United States President Barack Obama has arrived in Cartagena on the eve of the Summit of the Americas.
Obama and his 700-strong delegation landed at Cartagena’s Rafael Nuñez International Airport at 4:45PM.
Under the theme of “Connecting the Americas: Partners for Prosperity,” the Sixth Summit of the Americas brings together 32 leaders from across the Western Hemisphere. Missing are Cuba’s Raul Castro, who was barred from attending, and Ecuador’s Rafael Correa, who turned down his invitiation in protest.
Venezuela’s Hugo Chavez was expected in Cartagena today, but will now arrive for a one-day visit to the summit Saturday, on medical advice. He is recovering from chemotherapy treatment in Cuba.
The summit theme particularly suits growing ties between Colombia and the U.S., Obama told Latin American press Friday morning. He will be the first U.S. President to stay overnight in Colombia — a sign of Colombia’s improved security.
Relations between the host nation and the U.S. have featured prominently in media coverage and political rhetoric leading up to the summit. On Wednesday, White House spokesman Ben Rhodes called it a “model partnership, not just in the Americas, but in the world.”
Colombia has also enjoyed positive coverage in American media throughout the preceding week.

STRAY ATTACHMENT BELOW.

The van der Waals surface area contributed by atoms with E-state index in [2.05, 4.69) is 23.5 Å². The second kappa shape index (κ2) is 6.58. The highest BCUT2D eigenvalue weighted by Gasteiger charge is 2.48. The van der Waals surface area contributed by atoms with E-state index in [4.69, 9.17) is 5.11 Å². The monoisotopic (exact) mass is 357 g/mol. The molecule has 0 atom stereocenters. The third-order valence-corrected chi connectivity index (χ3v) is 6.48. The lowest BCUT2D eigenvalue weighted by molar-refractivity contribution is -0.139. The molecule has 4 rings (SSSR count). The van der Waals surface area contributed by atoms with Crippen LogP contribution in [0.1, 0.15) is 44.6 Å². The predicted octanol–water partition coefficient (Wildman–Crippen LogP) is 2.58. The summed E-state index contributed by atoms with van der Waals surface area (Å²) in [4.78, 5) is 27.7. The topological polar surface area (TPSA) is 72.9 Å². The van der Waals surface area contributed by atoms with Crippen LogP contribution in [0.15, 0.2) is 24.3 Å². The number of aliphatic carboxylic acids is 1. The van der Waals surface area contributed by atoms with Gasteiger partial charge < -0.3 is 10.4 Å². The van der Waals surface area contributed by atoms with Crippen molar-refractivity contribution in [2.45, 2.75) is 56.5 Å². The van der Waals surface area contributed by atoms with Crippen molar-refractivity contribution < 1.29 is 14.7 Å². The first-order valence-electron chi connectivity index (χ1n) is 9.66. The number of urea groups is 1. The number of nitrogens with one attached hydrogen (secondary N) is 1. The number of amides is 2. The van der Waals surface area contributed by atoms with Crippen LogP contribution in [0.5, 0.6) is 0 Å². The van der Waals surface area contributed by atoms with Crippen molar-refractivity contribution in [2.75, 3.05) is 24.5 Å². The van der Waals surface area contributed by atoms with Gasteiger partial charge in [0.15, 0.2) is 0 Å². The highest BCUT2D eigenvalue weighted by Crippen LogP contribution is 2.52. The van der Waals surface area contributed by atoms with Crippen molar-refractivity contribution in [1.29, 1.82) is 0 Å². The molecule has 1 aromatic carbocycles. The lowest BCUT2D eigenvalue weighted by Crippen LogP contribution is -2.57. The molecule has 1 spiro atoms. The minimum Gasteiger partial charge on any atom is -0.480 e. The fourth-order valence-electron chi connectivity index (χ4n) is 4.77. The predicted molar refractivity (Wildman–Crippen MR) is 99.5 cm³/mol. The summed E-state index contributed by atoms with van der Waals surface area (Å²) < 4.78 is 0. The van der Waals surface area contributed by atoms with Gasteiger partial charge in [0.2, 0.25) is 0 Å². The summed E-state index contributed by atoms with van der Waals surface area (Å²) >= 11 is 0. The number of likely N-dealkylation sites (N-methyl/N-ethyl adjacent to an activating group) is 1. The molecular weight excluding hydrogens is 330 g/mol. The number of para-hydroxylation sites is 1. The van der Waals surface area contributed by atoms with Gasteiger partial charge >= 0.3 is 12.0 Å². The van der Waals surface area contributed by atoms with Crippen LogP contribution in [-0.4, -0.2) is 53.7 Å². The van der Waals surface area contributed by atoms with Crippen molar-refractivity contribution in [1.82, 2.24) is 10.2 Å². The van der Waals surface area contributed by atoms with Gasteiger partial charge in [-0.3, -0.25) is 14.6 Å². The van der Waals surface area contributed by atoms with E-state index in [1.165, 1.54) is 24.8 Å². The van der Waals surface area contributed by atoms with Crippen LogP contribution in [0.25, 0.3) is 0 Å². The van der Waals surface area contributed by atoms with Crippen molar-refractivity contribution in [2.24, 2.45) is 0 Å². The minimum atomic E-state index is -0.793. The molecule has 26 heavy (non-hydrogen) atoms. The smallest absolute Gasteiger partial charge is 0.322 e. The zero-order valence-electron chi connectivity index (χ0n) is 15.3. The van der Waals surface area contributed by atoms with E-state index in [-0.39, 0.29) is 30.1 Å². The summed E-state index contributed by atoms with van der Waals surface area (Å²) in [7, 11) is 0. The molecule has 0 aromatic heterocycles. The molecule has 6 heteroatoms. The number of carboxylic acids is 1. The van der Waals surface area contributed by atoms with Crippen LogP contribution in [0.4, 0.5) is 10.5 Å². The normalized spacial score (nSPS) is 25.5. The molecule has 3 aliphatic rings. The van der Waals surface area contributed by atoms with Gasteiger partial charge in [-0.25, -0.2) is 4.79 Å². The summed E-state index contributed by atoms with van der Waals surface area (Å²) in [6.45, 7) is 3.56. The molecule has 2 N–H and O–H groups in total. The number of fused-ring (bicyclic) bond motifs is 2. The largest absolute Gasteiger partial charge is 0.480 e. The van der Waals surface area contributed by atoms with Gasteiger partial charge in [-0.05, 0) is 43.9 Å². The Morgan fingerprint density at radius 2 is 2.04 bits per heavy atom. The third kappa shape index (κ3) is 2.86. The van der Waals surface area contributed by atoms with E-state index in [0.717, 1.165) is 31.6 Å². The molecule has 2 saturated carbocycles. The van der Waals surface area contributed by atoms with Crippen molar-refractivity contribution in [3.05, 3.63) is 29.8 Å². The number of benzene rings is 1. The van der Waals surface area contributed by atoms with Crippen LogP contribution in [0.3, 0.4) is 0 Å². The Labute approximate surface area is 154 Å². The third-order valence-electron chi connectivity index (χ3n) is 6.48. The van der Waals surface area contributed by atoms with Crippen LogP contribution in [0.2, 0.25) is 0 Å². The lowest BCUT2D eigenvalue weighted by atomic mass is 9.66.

Public radio broadcaster NPR called the country “a magnet for foreign investment.” The Christian Science Monitor pegged Colombia as a growing force for untity in Latin America, and described Santos as a “new breed of leadership.”
The Washington Post ran an article headlined “‘Colombian miracle’ takes off.” Santos himself will appear on the cover of next week’s TIME Magazine alongside a headline hailing “The Colombian Comeback.”
At the same time, Obama faces opposition from some Latin America nations over the American stance on drug legalization, Cuba’s participation in the summit and increasing tensions between Argentina and the United Kingdom over the disputed Falkland Islands (Malvinas). The expected Sunday announcement that the Colombia-U.S. Free Trade Agreement has been finalized has also attracted strong criticism, given the continued labor rights violations and union killings in the Andean nation.
The summit runs Saturday and Sunday.